Crossdressing camp for boys as young as six draws criticism from Christian leaders
LONG ISLAND, NY, July 17, 2013 (LifeSiteNews) – Young boys preening in front of mirrors putting on makeup, picking flowers in skirts, and prancing in heels and dresses at a talent show: all these are depicted in controversial photoessay, featured on Slate this week, documenting an annual summer camp for gender confused boys. The images are drawing praise from gay activists, and criticisms from pro-family leaders.
For the last three years, photographer Lindsay Morris has attended the four-day-long camp for “gender variant” boys from 6 to 16 and their families held in an undisclosed location in New England. Morris refers to the camp by the pseudonym “Camp ‘You Are You,’” although her description of the camp closely matches the one given on the website for Camp Aranu’tiq for "transgender" boys, which was featured last year in the Boston Globe, and which makes campers and visitors sign a confidentiality agreement. According to the Globe, it is the only camp of its kind in America.
Morris, who recently published the photoessay on her website, told Slate that the camp is aimed at “parents who don’t have a gender-confirming 3-year-old who wants to wear high heels and prefers to go down the pink aisle in K-Mart and not that nasty dark boys’ aisle.”
She said that the fashion show was one of the highlights of the camp, and something that many boys and their families worked to prepare for all year. “Some … create their own gowns with their mothers or friends of the family,” Morris said. “The focus and enthusiasm is really pretty incredible.”
On her own website, Morris describes the camp as “a temporary safe haven where gender-variant boys can freely express their interpretations of femininity alongside their parents and siblings.” Adds Morris, “Here, they can be true to their inner nature without feeling the need to look over their shoulders.”
On the website for Camp Aranu’tiq, a parent testimonial offers similar praise, claiming the camp gave her son “the BEST experience” of his life.
“[S]he [sic] grew into a confident and more outgoing girl during her [sic] time there!!” the anonymous parent raved, adding that her son has “been empowered through the validation and acceptance she [sic] received at camp.”
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But Peter Sprigg, senior fellow for Policy Studies at the Family Research Council in Washington D.C., told the Christian Post that he fears well-meaning parents may be doing more harm than good by bringing their boys into an environment that reinforces and celebrates their gender confusion.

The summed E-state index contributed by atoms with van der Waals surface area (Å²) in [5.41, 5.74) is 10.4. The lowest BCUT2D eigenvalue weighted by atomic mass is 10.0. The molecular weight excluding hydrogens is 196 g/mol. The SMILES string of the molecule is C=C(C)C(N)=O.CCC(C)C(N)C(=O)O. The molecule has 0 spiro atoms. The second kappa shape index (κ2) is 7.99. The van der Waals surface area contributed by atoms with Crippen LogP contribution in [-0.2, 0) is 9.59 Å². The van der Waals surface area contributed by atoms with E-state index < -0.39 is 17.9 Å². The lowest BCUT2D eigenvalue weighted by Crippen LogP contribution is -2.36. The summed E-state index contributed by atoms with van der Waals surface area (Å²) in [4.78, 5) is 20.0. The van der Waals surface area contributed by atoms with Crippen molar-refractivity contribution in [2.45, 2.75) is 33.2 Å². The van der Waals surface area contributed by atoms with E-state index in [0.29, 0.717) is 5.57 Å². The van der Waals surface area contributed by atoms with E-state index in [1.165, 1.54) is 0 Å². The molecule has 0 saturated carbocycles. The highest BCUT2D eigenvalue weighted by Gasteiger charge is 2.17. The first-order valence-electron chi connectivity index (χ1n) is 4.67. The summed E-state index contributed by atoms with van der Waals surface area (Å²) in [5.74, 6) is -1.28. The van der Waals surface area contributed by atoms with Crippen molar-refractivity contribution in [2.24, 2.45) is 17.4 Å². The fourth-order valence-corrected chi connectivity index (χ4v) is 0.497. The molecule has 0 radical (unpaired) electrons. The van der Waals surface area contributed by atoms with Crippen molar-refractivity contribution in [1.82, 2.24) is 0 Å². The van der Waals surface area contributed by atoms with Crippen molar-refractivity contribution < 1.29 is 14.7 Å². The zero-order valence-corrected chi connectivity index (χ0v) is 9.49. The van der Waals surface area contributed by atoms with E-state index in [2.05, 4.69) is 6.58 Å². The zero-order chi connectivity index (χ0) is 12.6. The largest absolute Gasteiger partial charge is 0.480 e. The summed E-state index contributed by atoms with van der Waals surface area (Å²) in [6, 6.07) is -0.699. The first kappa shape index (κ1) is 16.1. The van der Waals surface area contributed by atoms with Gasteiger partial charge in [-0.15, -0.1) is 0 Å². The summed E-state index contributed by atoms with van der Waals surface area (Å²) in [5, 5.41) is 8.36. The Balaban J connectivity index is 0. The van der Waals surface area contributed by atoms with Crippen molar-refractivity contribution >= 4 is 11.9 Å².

“There is a risk of locking children into a life course, which, if they had been left to develop naturally, they would have outgrown,” Sprigg told the Christian Post. “You'll have children who are going through natural periods of confusion and experimentation with their sexuality and all of a sudden you have adults telling them, this means you're gay, you were born gay, you will never change.”
He told the paper he worries that parents who allow their children to attend the camp “run the risk of putting them on a path, and locking them in a transgender identity when that may not have been the natural course of their life at all.”
Dr. Kenneth Zucker, chairman of the American Psychiatric Association subcommittee on gender identity disorders, would seem to agree with Spriggs on that point. Zucker told LifeSiteNews in December that he believes allowing children to act out their gender confusion can have lasting harmful effects.
“I think that when people…label a child as transgendered, it kind of has the connotation of immutability,” Zucker told LifeSiteNews. “I take a very developmental approach to the treatment of gender dysphoria. I don’t think that gender dysphoria is something that is only going to respond to biomedical treatment. The real question is, when in development does the desire to be the other gender become locked in or fixed?”
According to Zucker, young children experiencing gender confusion may respond better to therapies that help them embrace their biological sex.
“With young children, I think there’s much more pliability,” he said. “Often, the gender dysphoria remits, for whatever reason. These kids don’t grow up wanting to be the other gender. People need to be cognizant that there are other developmental trajectories.”